We ventured on to Wadi Ghul, to find a place, hidden away, where those not fasting could replenish their dwindling stocks of nutrients. In a deep canyon with massive rocks towering over head and a tiny oasis clinging to the edge of the wadi we sat under the shade of date palms to rest and recharge the batteries. From our vantage point we could look up 3000 metres to the top of Jebel Sharm (mountain of the sun) and make out the precarious route (with binoculars), taken by other ENHG adventurers, to the deserted village.

Hidden away? Not likely, the local kids soon found us and set about trying to persuade these hardened tourists that they were in need of the fossil rocks, key holders and woven shawls that mother had sent them out to sell.

Even the toughest amongst us gave in to the smiles and irresistible laughter of the little boys who were not going to leave until a sale was made.

As the afternoon wore on we drove back to Al Hamra, the old village built on a vast sheet of rock sloping at 30degrees down to a oasis. The village has some very fine two and three storey mud brick houses many in good condition. They looked splendid against the deepest blue sky you could possibly imagine. Apart from children and goats, the village was almost deserted. Little girls in brightly coloured dresses giggled and called to us happily, ran to hide if a camera pointed in their direction then reappeared with cheeky chatter and flashing smiles as we passed.

We then climbed the mountain road to Misfa. The village of, Misfa would have to be my favorite. It hugs the mountainside and the houses appear to grow out of huge boulders. Alleyways wind this way and that, without a straight line to be seen. Oases step down the side of a deep gorge, a falaj gurgles and meanders through the village, providing the people, animals and plants with much needed water. Date Palms, Bananas, Papaya, Mangos, Citrus, animal fodder and vegetables thrive on the narrowest terraces . Looking up we see 100 metres above us, children tending to their donkeys and goats, chickens scratching through the leaf litter and groups of women preparing vegetables for the break of fast.

The late afternoon light of early winter told us it was really the best time to be in Misfah. Shafts of light lit the stone steps and walls, played amongst the Date Palms and Banana Palms and fell on old men as they chatted and solved the world's problems.

The people in all of these places are so friendly, particularly the old men and the children. Everybody shouts 'howareyou' repeatedly, until they get the answer they are looking for 'fine thankyou'. The children cannot contain their excitement and scream and giggle, whenever we pass by. In Al Hamra they all wanted to shake hands, and no body was allowed to pass until all hands had been shaken and everybody had responded to 'howareyou'?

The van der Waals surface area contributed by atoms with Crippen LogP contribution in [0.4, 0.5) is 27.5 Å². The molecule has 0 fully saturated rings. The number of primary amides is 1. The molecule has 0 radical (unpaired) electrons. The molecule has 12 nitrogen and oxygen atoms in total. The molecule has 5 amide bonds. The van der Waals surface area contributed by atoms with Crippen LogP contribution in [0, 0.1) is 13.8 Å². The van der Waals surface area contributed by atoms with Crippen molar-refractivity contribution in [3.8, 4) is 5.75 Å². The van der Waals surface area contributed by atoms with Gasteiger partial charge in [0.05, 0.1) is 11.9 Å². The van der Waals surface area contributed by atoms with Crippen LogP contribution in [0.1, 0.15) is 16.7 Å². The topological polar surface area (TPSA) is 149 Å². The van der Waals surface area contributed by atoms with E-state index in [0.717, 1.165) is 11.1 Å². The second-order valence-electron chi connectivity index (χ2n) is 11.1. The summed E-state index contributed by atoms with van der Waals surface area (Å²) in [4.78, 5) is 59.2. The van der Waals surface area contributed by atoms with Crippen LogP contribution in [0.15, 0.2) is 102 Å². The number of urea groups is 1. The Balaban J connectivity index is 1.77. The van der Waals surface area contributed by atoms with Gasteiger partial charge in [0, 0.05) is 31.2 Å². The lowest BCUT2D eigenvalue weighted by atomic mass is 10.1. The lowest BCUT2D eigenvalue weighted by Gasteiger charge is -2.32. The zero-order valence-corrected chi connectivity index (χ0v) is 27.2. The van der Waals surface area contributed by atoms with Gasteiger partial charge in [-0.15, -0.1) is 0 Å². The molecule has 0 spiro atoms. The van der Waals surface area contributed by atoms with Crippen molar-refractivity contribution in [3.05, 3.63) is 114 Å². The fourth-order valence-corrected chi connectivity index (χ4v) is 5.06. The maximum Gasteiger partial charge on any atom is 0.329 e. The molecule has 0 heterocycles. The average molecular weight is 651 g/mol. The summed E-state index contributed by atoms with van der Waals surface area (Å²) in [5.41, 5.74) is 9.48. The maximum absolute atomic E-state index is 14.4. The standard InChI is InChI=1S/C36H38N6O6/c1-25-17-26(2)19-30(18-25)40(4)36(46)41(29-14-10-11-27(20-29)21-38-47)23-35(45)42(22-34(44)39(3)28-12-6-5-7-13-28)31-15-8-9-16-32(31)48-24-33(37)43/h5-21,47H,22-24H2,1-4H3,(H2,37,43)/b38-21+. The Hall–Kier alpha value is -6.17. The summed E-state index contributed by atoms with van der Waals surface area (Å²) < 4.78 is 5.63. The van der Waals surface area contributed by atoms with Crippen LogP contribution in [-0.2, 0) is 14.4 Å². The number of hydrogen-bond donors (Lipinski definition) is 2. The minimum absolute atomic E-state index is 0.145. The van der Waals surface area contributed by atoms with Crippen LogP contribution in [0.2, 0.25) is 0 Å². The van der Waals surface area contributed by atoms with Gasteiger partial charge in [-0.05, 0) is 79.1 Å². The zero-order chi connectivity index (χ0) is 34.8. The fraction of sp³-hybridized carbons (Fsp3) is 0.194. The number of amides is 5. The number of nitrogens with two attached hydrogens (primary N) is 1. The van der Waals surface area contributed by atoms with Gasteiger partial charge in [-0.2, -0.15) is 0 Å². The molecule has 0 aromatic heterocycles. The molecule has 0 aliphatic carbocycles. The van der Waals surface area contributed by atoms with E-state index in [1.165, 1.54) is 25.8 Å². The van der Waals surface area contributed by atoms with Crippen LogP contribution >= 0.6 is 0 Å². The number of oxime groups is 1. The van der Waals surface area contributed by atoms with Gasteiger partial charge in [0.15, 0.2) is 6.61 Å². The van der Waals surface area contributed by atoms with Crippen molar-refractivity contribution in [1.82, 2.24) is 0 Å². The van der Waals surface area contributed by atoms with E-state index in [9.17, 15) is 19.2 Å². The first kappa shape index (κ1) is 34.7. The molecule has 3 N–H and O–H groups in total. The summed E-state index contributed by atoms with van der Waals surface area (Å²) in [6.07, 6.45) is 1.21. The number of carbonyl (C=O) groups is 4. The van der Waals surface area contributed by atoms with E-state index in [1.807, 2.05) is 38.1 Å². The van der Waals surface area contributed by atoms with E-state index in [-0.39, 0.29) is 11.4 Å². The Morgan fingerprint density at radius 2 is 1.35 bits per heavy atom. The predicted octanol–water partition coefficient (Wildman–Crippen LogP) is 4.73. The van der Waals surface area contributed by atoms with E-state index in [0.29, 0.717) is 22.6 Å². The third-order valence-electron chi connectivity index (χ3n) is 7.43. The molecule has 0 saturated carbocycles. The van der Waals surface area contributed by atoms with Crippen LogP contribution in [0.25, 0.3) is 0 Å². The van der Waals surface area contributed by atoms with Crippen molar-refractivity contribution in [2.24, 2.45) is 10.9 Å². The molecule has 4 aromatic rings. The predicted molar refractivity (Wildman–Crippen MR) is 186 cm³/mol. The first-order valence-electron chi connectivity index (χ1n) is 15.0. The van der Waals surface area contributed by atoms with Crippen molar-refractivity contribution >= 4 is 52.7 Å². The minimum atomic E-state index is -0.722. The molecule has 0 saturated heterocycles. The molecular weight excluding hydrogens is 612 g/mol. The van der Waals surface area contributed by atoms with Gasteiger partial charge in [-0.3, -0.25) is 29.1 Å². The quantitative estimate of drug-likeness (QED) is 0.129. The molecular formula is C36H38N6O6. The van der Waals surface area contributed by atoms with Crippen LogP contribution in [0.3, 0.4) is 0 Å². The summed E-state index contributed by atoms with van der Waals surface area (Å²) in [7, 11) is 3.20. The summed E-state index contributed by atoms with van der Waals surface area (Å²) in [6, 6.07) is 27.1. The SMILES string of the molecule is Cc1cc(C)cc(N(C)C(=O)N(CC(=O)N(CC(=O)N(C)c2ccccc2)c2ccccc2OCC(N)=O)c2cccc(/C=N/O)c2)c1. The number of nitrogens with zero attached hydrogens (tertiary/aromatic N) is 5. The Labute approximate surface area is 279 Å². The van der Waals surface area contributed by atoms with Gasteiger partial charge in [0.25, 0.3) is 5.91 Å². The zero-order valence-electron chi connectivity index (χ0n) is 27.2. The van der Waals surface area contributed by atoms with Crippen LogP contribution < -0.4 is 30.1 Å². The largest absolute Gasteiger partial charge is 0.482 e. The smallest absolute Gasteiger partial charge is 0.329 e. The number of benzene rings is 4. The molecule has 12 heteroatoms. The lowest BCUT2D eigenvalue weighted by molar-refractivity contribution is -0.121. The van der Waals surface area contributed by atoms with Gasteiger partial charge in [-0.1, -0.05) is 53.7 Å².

They still farm the land using traditional methods and use fresh fruit and vegetables just picked, regardless of size, colour and shape. Everybody has the time to stop and chat and relax. It's nice to find people who are not so obsessed with time, money and perfection.

Reluctantly we climbed into our trucks to head down the mountain and back to Nizwa where we had a Omani feast waiting for us in the suq.

It was quite amusing to watch the uncertain faces of the 20 odd ENHGians gathered around assorted tables and seated on anything from pink plastic chairs to an office chair, as the first insignificant plate of salad arrived and a bottle of water stood shyly as a centrepiece. Steadily more and more and more food appeared from the kitchen until in chorus we had to say, 'you won, we are beaten'. Still we found room for coffee and dates but there was little more we could do then but stagger to our trucks and return to our welcome beds. The last thing I remembered that night was the fragrance of the Millingtonia trees outside the hotel and the Frangipani's in the courtyard.

Friday morning we dribbled out of bed and into the suq and the Friday morning goat market. If we weren't properly awake, the suq saw to that. The suq and goat market was a sea of activity, vibrant with colour, the air rich with the smell of goats, incense, fruit, vegetables, coffee, spices and Damas Rose buds. Sounds of bartering and boasting of the virtues of each and every goat, bleating of kids, bellowing of young bulls defending their meagre space, debates over the relative merits of bananas confirmed the suq was alive and well.

Old men wandered about with muskets in hand, silver hunjars hanging from silver belts; small boys pushed heavily laden wheel barrows; colourfully dressed women sat debating the wisdom of sales and purchases, still others staggered by with heavy bags of vegetables. It was an overwhelming sensual experience.

It is hard to decide which aspect of Oman I like best, the charm of the seaside villages and suqs, the people, the villages tucked away in the folds of mountains, the mountain suqs, the goat market teeming with people of all ages, the smells of spices and coffee.

So many memories, so much to return to.

Leave all this? Sadly, yes, it was Friday afternoon and there was a long drive ahead. As I drove, so many thoughts and memories passed through my head but foremost amongst them was...I'll be back!!